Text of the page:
I’ve been a fan of the bullet journal method and been using it for a while. There is something oddly satisfying about looking at your past written notes versus being all digital. Here is a new way of doing the weekly spread that is still simple but gives it a little visual appearance.
Today is my youngest child’s tenth birthday and every year I have a reminder set to reread Father Forgets by W. Livingston Larned. Since I’ve been doing this I’ve been convicted every year about how I let little things upset and annoy me and it always gives me a reset to refocus. Here is the poem in its entirety:
Listen, son: I am saying this as you lie asleep, one little paw crumpled under your cheek and the blond curls stickily wet on your damp forehead. I have stolen into your room alone. Just a few minutes ago, as I sat reading my paper in the library, a stifling wave of remorse swept over me. Guiltily I came to your bedside.
There are the things I was thinking, son: I had been cross to you. I scolded you as you were dressing for school because you gave your face merely a dab with a towel. I took you to task for not cleaning your shoes. I called out angrily when you threw some of your things on the floor.
At breakfast I found fault, too. You spilled things. You gulped down your food. You put your elbows on the table. You spread butter too thick on your bread. And as you started off to play and I made for my train, you turned and waved a hand and called, “Goodbye, Daddy!” and I frowned, and said in reply, “Hold your shoulders back!”
Then it began all over again in the late afternoon. As I came up the road I spied you, down on your knees, playing marbles. There were holes in your stockings. I humiliated you before your boyfriends by marching you ahead of me to the house. Stockings were expensive-and if you had to buy them you would be more careful! Imagine that, son, from a father!
Do you remember, later, when I was reading in the library, how you came in timidly, with a sort of hurt look in your eyes? When I glanced up over my paper, impatient at the interruption, you hesitated at the door. “What is it you want?” I snapped.
You said nothing, but ran across in one tempestuous plunge, and threw your arms around my neck and kissed me, and your small arms tightened with an affection that God had set blooming in your heart and which even neglect could not wither. And then you were gone, pattering up the stairs.
Well, son, it was shortly afterwards that my paper slipped from my hands and a terrible sickening fear came over me. What has habit been doing to me? The habit of finding fault, of reprimanding-this was my reward to you for being a boy. It was not that I did not love you; it was that I expected too much of youth. I was measuring you by the yardstick of my own years.
There was so much that was good and fine and true in your character. The little heart of you was as big as the dawn itself over the wide hills. This was shown by your spontaneous impulse to rush in and kiss me good night. Nothing else matters tonight, son. I have come to your bedside in the darkness, and I have knelt there, ashamed!
It is feeble atonement; I know you would not understand these things if I told them to you during your waking hours. But tomorrow I will be a real daddy! I will chum with you, and suffer when you suffer, and laugh when you laugh. I will bite my tongue when impatient words come. I will keep saying as if it were a ritual: “He is nothing but a boy-a little boy!”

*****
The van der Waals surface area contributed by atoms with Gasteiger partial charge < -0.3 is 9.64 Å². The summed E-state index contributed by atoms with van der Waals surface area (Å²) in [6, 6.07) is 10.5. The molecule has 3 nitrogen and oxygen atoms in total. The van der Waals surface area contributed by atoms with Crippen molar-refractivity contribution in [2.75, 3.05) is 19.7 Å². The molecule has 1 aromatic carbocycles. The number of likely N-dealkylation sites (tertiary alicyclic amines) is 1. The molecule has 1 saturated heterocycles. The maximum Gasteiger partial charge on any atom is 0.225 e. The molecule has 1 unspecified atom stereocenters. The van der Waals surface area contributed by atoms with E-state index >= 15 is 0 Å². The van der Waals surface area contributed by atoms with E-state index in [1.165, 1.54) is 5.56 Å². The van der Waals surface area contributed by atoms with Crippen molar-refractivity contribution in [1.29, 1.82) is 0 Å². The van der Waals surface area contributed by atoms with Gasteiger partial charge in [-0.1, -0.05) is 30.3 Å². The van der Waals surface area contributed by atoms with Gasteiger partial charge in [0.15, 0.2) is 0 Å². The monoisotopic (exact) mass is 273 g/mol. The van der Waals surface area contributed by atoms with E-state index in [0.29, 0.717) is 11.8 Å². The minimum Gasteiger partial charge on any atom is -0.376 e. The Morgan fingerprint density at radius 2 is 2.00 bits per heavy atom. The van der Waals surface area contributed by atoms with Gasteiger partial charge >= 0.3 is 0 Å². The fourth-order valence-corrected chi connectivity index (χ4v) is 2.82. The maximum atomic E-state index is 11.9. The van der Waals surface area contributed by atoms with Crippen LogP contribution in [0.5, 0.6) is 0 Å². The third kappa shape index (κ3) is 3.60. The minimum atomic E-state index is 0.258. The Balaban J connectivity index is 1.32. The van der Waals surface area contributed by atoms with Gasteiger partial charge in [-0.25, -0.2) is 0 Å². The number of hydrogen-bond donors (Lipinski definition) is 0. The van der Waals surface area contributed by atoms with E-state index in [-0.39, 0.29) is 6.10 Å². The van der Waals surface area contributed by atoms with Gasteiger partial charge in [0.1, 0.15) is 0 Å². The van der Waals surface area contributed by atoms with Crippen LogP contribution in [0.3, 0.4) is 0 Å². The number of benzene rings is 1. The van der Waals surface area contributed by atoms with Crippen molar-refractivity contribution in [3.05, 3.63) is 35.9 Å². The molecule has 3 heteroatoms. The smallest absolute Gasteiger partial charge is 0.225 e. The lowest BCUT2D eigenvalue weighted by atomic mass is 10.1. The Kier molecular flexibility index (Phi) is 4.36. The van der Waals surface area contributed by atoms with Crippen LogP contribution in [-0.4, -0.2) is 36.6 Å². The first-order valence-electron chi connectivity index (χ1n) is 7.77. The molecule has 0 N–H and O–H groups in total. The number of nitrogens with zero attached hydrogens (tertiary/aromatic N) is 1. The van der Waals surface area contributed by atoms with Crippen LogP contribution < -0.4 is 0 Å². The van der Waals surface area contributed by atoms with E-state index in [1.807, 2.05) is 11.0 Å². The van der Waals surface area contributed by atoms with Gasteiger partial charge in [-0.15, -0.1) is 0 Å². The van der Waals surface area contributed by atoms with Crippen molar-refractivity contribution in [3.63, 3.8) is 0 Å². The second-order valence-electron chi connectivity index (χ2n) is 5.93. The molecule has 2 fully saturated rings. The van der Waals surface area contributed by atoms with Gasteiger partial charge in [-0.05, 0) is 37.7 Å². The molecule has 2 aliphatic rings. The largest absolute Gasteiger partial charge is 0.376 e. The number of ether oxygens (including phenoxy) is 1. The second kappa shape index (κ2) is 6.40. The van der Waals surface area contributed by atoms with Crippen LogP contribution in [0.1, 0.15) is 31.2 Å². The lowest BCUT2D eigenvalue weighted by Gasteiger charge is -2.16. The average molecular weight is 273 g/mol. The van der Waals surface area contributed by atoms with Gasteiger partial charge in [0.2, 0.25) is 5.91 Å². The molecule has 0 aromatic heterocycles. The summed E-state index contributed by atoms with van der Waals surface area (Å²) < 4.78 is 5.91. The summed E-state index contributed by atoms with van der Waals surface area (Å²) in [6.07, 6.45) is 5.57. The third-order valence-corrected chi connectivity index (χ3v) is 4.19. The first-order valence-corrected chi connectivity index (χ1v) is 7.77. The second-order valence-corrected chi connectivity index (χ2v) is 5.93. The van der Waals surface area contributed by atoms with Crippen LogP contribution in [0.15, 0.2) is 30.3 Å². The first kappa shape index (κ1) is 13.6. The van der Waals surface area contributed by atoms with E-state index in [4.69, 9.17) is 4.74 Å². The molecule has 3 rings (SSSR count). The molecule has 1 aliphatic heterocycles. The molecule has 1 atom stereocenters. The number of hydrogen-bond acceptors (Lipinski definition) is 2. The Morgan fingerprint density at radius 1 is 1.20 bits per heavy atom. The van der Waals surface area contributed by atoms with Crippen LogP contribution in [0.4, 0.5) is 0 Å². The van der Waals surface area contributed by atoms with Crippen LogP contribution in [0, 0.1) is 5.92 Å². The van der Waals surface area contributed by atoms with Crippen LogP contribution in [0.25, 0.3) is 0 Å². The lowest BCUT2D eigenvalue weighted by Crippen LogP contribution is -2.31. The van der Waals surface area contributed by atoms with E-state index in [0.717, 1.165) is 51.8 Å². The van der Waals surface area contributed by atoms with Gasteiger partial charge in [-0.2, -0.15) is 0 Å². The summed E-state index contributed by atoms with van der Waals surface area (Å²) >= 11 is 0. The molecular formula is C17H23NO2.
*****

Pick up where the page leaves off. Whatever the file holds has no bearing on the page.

I am afraid I have visualized you as a man. Yet as I see you now, son, crumpled and weary in your cot, I see that you are still a baby. Yesterday you were in your mother’s arms, your head on her shoulder. I have asked too much, too much.
It’s been just over a year since I broke my hand and I was finally able to play golf for the first time yesterday. The weather was chilly and I played terribly, but just being outside away from the computer was great. There is something about being out in nature that gives me clarity on problems and helps clear my head.
Another thing that I’ve found useful is after working on a coding problem and getting it working, go for a short walk and just think about the solution again. Typically I’ll get ideas on how to make the code better, and think of other side effects I might not have originally seen.
Just before the holidays, I received an opensource donation from the nice folks at Algolia. They sent the money via Paypal and also included their office address. As a way of saying thank you, I wrote them a quick thank you letter, went to the post office and bought a global stamp (they are in Paris), and mailed it off. Then yesterday I woke up to this nice message on Twitter:
It took me all of about 30 minutes which included the trip to the post office to make this and I want to believe this stands out because no one takes the time to write a thank-you letter anymore. Instead, we’d rather use email, social media, text message, or a DM.
The next time someone does something nice for you, send them a thank you letter. It just might make their day memorable.
A few weeks ago Slack made a change to the app and added a new WYSIWYG toolbar. This alone didn’t bother me, but they also started doing weird things with markdown style code blocks using the three ticks. Thankfully they just announced you can turn this feature off. Just hit “Preferences -> Advanced -> Input Options” and then check the following option:
This video should be a much watch for anyone living in America.
I’ve been watching the impeachment testimony every day and I’m thankful the Republicans pushed this to be a public hearing. I love watching it and I find the chess match between the two sides in this exhilarating. So far I’ve stayed away from talking-head commentary and only watched the proceedings through my own lens and I wanted to share my thoughts after Sondland’s testimony yesterday. Unfortunately, I wasn’t able to watch the night session so I’m not sure if they had a lot of other new information.